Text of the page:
This year as the Year 13 Dean, I’ve accidentally stumbled into the Peer Tutoring programme. Due to staffing for our weekly wa ako – learning to learn – periods, I’ve ended up running sessions on how to be a peer tutor. While some useful things were covered (how to build a relationship with a younger peer, questioning strategies, and some learning theories) I still feel like I didn’t capitalise on this opportunity, and I wonder how well the school is capitalising on this programme. So I turned to the literature.
Jesse’s Pirini‘s book Peer Tutoring: A Training and Facilitation Guide offered some insight into some of the areas to think about when evaluating the peer tutoring that is already happening at the school. The conclusion of his book brought together the research and claimed the following as the most important in successful peer tutoring:
- Strong, meaningful relationships between educators and students
- promoting student agency through helping students to explore their thinking
- setting goals by imagining a better future and then considering present obstacles
- improving metacognitive competencies through peer interaction (73).
These four areas are reinforced by literature and provide a framework for supporting peer tutors. One of the cautions of approaching peer tutoring without a framework is it will be done the way people assume it should be done. “Often, this ‘natural’ approach reinforces an instrumental test and exam focus” (72). The shift is to make our tutors focus on the learning.
For this they need strong relationships and effective strategies. It was heartening to read about the reinforcement of relationships as the backbone to learning: “higher level thinking relies on basic emotional needs having already been met…A strong tutoring relationship underpins successful tutoring” (7). Pirini also drew on the idea of a tutoring toolbox – a collection of strategies to support student learning. The toolbox contain strategies such as:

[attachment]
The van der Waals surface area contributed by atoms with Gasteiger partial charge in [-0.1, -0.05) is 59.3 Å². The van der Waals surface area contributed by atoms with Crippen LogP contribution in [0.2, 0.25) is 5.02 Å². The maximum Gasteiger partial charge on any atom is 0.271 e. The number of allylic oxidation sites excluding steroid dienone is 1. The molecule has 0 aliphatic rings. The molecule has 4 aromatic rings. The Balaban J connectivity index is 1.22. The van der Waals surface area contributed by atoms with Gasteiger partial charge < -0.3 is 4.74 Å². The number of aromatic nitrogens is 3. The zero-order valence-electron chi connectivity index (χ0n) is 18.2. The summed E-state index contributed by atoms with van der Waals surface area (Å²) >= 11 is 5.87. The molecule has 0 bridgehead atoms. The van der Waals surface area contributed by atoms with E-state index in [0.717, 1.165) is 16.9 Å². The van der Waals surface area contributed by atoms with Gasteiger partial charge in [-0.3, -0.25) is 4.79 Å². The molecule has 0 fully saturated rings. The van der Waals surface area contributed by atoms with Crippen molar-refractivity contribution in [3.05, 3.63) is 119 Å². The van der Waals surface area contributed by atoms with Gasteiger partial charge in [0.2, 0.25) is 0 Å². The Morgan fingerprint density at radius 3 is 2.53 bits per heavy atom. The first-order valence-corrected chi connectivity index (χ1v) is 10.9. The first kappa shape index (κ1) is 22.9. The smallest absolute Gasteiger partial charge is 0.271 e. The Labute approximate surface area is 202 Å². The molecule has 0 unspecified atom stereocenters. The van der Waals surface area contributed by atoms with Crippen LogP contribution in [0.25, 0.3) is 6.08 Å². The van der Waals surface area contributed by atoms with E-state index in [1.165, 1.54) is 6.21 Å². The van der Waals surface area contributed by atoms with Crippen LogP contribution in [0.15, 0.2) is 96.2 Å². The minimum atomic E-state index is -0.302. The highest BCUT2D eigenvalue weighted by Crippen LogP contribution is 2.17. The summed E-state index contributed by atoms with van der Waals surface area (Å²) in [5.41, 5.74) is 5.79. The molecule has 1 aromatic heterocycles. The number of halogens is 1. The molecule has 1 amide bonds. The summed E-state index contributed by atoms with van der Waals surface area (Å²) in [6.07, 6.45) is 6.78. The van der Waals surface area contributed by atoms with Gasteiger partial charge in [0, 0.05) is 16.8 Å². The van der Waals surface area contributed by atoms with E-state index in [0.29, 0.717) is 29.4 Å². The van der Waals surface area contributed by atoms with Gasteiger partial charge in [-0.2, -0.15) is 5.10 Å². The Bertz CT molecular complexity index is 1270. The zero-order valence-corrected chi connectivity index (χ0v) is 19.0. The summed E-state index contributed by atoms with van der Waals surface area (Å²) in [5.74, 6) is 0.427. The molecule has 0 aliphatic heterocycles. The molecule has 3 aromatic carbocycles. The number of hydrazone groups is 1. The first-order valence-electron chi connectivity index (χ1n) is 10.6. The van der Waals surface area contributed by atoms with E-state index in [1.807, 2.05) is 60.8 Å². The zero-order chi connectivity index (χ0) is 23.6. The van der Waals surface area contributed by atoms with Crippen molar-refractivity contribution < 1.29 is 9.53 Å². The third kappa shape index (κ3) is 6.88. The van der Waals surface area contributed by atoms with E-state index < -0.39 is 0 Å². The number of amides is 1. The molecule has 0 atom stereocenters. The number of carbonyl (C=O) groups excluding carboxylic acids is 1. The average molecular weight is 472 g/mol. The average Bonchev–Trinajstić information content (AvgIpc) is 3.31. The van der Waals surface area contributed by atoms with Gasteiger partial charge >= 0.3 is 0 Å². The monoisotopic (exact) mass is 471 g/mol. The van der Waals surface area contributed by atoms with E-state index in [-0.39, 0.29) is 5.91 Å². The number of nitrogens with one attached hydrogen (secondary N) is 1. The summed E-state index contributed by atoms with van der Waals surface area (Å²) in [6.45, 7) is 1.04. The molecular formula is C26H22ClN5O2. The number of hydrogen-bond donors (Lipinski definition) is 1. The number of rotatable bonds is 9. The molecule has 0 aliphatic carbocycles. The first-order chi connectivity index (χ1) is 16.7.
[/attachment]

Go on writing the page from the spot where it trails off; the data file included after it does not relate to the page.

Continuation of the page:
- Demonstrate a process of exercise
- Give the student a task to do
- Identify a specific problem
- Determine an initial course of action
- Contextualise a specific task within a bigger picture
- Describe a basic process
- Ask a deep explanatory question
- Assess prior knowledge
- Give specific descriptive framework
These strategies might naturally occur in a classroom, but there’s a danger of assuming that tutors will have picked up on this.
One of the shifts I reflected on from reading the book was making the programme student centred. A case study examined in the book puts forward the idea of a senior student leadership team who administer the programme by matching students and running the publicity. The other shift for me was the importance of training that is robust and ongoing in order for a tutoring programme to be successful. It’s too dangerous to assume, and it’s too easy to miss the learning opportunity here. My hope is we can use some of the book’s ideas to support some developments on what is already a solid foundation.